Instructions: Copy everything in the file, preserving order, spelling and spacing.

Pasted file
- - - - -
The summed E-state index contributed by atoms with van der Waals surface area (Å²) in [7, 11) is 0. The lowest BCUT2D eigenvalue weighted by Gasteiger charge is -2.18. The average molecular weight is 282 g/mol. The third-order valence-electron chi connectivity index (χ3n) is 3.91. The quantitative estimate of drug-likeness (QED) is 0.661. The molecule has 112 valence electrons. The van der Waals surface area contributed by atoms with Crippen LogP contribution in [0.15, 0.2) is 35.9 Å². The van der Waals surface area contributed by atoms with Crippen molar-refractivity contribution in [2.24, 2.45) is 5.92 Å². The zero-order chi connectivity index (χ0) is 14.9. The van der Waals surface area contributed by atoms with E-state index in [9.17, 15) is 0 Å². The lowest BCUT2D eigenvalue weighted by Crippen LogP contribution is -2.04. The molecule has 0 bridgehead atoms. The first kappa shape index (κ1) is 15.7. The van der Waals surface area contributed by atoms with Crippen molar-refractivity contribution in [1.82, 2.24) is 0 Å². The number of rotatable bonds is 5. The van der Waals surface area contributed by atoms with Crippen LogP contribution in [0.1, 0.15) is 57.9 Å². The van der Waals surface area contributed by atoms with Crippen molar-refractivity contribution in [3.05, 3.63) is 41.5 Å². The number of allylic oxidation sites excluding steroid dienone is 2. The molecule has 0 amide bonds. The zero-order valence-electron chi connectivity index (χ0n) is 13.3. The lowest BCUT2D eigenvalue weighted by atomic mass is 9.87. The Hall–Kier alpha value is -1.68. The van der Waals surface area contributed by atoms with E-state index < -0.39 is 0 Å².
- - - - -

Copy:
The summed E-state index contributed by atoms with van der Waals surface area (Å²) in [7, 11) is 0. The lowest BCUT2D eigenvalue weighted by Gasteiger charge is -2.18. The average molecular weight is 282 g/mol. The third-order valence-electron chi connectivity index (χ3n) is 3.91. The quantitative estimate of drug-likeness (QED) is 0.661. The molecule has 112 valence electrons. The van der Waals surface area contributed by atoms with Crippen LogP contribution in [0.15, 0.2) is 35.9 Å². The van der Waals surface area contributed by atoms with Crippen molar-refractivity contribution in [2.24, 2.45) is 5.92 Å². The zero-order chi connectivity index (χ0) is 14.9. The van der Waals surface area contributed by atoms with E-state index in [9.17, 15) is 0 Å². The lowest BCUT2D eigenvalue weighted by Crippen LogP contribution is -2.04. The molecule has 0 bridgehead atoms. The first kappa shape index (κ1) is 15.7. The van der Waals surface area contributed by atoms with Crippen molar-refractivity contribution in [1.82, 2.24) is 0 Å². The number of rotatable bonds is 5. The van der Waals surface area contributed by atoms with Crippen LogP contribution in [0.1, 0.15) is 57.9 Å². The van der Waals surface area contributed by atoms with Crippen molar-refractivity contribution in [3.05, 3.63) is 41.5 Å². The number of allylic oxidation sites excluding steroid dienone is 2. The molecule has 0 amide bonds. The zero-order valence-electron chi connectivity index (χ0n) is 13.3. The lowest BCUT2D eigenvalue weighted by atomic mass is 9.87. The Hall–Kier alpha value is -1.68. The van der Waals surface area contributed by atoms with E-state index < -0.39 is 0 Å².